Cynthia Becker has been a paraplegic since a 1998 car crash, was then later diagnosed with breast cancer in 2005. Following her diagnosis, she suffered third-degree burns from a seat heater in her car on Christmas Day.
She lied on her side until May of 2006 as she recovered from a mastectomy and surgery on the burns across her backside. She had two more surgeries on her burns to follow.
Becker spent five hours in a 2001 Cadillac Eldorado with her seat heaters on high. In 2009, tests were performed on the seat heater by Engineering Design and Testing of Kansas, showed the seat heater reached 115 degrees after 20 minutes while on low and from 124 to 150 degrees on high.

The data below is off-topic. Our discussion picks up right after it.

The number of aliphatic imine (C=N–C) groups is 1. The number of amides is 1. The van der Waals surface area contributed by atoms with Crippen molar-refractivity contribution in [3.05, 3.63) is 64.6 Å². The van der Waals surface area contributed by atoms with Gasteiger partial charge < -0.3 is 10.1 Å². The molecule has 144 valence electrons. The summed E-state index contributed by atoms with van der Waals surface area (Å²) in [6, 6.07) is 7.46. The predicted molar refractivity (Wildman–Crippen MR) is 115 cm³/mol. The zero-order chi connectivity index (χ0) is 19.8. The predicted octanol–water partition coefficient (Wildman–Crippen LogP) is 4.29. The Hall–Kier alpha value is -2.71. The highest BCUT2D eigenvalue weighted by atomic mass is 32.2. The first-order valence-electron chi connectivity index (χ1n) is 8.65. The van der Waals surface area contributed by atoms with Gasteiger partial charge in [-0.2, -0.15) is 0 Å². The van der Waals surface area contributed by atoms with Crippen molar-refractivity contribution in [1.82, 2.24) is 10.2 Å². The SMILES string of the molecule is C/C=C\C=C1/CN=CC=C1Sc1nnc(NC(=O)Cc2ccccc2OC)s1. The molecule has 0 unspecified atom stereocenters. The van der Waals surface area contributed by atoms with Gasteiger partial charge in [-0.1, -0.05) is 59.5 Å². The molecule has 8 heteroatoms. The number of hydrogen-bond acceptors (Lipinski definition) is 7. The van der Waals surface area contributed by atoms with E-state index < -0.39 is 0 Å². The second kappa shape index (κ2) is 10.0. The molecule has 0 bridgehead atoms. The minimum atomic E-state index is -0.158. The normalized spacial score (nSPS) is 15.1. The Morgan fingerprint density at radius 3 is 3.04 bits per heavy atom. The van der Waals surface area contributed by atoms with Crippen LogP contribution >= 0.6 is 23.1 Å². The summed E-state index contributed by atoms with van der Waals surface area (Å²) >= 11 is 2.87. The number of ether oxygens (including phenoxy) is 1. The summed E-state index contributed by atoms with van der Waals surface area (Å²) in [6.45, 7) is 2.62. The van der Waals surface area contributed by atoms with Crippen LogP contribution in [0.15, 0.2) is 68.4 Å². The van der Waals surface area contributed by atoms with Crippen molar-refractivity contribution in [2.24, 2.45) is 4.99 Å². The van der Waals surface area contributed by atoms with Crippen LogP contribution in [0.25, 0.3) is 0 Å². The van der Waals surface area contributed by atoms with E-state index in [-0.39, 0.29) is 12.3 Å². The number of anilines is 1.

The National Highway Traffic Safety Administration has investigated six automakers' seat warmers and conducted nine recalls since the mid-1980s. Volkswagen, BMW, Rolls-Royce, Mazda, Chrysler and Volvo have all had seat heater recalls.
General Motors, parent company of Cadillac, would not comment on this issue.
"You don't need to warm someone's seat to the point it burns them," says Chief of burns at Shriners Hospital for Children in Northern California David Greenhalgh, who co-authored a study on the issue in 2003.
He says that 105 degrees is the maximum temperature a seat should ever reach. Greenhalgh says that the length of time a person is exposed makes the burn deeper and very difficult to heal.
Auto defects can be very destructive and dangerous to drivers and passengers. If you have been injured by an auto defect, contact Seattle auto defect attorney Chris Davis at (206) 727-4000 for a free consultation.